Americans supposedly embraced change in the 2008 election, but we have devoted little effort to the most fundamental political change we can adopt: amending the Constitution.
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A constitutional ban on deficits could prevent Washington from responding to emergencies of all kinds. In truth, we don't need a balanced federal budget -- we need a disciplined federal budget.
By giving corporations the power to buy our politicians, the Supreme Court may have unintentionally sparked a grassroots wildfire that will turn our corporatocracy into a true democracy.
There's a bill to provide public funding of elections. There's even a bill to limit corporate speech in elections. All good. But we're facing what may be an historic opportunity to do much more.
In 1993, Sen. Patrick Daniel Moynihan (D-N.Y.) described how U.S. society was "defining deviancy down." Nowhere is this more evident than in the conduct of our increasingly lawless national elections.
Here's a 10 point guide to an absurd, abstract, unprincipled, historic game-changer of a decision on Citizens v. United.
The problem in our democracy is not diversity; the problem is a Congress dependent upon the fundraisers. The problem is not corporate speech. The problem is the fundraising Congress.
Sen. John Kerry (D-Mass.) wants to amend the Constitution to restrict the free speech rights of corporations after last week's landmark Supreme Court ...
A broad coalition of groups are joining together to push the drive for a Constitutional amendment to overturn the Citizen's United decision, while supporting legislation to limit the Court's ruling.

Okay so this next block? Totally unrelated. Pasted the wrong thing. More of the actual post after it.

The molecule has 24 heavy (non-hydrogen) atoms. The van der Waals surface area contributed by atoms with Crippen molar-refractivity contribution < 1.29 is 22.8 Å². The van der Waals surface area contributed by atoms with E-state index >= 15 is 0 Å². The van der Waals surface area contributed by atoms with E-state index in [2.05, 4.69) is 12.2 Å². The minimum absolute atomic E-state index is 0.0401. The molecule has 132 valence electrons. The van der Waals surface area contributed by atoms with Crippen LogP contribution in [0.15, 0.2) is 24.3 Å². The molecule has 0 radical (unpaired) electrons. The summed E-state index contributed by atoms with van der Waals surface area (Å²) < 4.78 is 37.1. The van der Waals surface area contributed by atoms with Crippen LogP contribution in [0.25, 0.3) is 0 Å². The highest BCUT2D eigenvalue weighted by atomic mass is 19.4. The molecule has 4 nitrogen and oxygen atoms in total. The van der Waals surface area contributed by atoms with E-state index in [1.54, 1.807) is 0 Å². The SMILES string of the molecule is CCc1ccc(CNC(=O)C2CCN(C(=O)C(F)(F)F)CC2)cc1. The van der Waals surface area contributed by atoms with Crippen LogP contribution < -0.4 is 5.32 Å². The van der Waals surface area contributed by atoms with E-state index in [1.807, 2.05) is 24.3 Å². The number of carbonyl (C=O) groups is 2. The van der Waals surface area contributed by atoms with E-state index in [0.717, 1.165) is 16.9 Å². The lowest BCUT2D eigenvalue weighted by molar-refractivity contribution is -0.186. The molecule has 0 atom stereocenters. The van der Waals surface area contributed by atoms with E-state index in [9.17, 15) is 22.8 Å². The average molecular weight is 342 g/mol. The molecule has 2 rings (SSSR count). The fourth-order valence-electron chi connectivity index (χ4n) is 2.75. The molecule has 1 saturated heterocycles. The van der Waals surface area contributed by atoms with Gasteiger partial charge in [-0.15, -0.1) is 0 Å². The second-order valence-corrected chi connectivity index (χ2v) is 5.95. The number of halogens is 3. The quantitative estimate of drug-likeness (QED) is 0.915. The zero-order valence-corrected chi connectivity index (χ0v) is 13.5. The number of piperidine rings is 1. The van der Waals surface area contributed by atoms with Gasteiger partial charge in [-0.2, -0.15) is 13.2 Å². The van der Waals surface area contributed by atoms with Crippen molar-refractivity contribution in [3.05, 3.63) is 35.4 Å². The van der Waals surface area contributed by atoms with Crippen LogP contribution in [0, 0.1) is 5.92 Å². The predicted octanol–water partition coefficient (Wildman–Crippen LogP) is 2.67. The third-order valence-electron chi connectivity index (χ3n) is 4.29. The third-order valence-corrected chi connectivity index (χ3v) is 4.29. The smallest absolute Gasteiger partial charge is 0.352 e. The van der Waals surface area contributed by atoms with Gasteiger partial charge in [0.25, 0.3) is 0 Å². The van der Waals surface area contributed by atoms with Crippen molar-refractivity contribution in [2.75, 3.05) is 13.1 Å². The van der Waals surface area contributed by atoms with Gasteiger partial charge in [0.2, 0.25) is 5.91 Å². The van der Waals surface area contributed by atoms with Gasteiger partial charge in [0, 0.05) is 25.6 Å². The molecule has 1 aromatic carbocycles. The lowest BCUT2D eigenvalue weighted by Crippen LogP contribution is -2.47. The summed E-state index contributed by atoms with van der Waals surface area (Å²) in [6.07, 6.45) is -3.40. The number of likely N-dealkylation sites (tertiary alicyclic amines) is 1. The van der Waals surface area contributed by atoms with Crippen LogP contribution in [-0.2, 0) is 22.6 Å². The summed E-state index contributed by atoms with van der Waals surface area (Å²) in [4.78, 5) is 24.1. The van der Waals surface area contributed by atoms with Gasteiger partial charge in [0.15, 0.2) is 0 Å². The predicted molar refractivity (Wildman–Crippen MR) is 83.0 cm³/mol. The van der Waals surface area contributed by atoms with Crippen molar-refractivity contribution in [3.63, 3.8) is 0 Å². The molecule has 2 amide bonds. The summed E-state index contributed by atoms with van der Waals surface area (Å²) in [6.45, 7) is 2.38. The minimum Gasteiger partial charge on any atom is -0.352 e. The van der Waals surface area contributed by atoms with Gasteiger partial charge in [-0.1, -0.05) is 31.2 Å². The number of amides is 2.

Post Citizens United vs. FEC, Americans should be less concerned with who spends money on campaigns and more concerned by ill-informed citizens who enable that spending to have a profound effect.
The vast majority of Americans do not believe that their government is "dependent upon the People." The vast majority believes the government is dependent upon money. This has to change.
How did we get to the flashpoint where today's Supreme Court might ignore law and overrule long-standing precedent to allow corporations again to dominate our politics?
The equality drumbeat has rumbled on with news that Kentucky, Michigan, Ohio and Texas will be attempting to re-examine their amendments banning same-sex marriage and civil unions.
Why shouldn't the people also have their own lawyer?
Let's start with this premise: Equal treatment under the law. That is what the U.S. Constitution guarantees, and that is what we, as Americans, agre...
I had the chance recently to interview two professors in the field of statistics (from Yale University and the Massachusetts Institute of Technology),...
Nobody seriously annoyed me this week, but I will launch a pre-emptive finger-wagging, to anyone on the left who can't resist the urge to be disrespectful of Tim Russert's memory right now.
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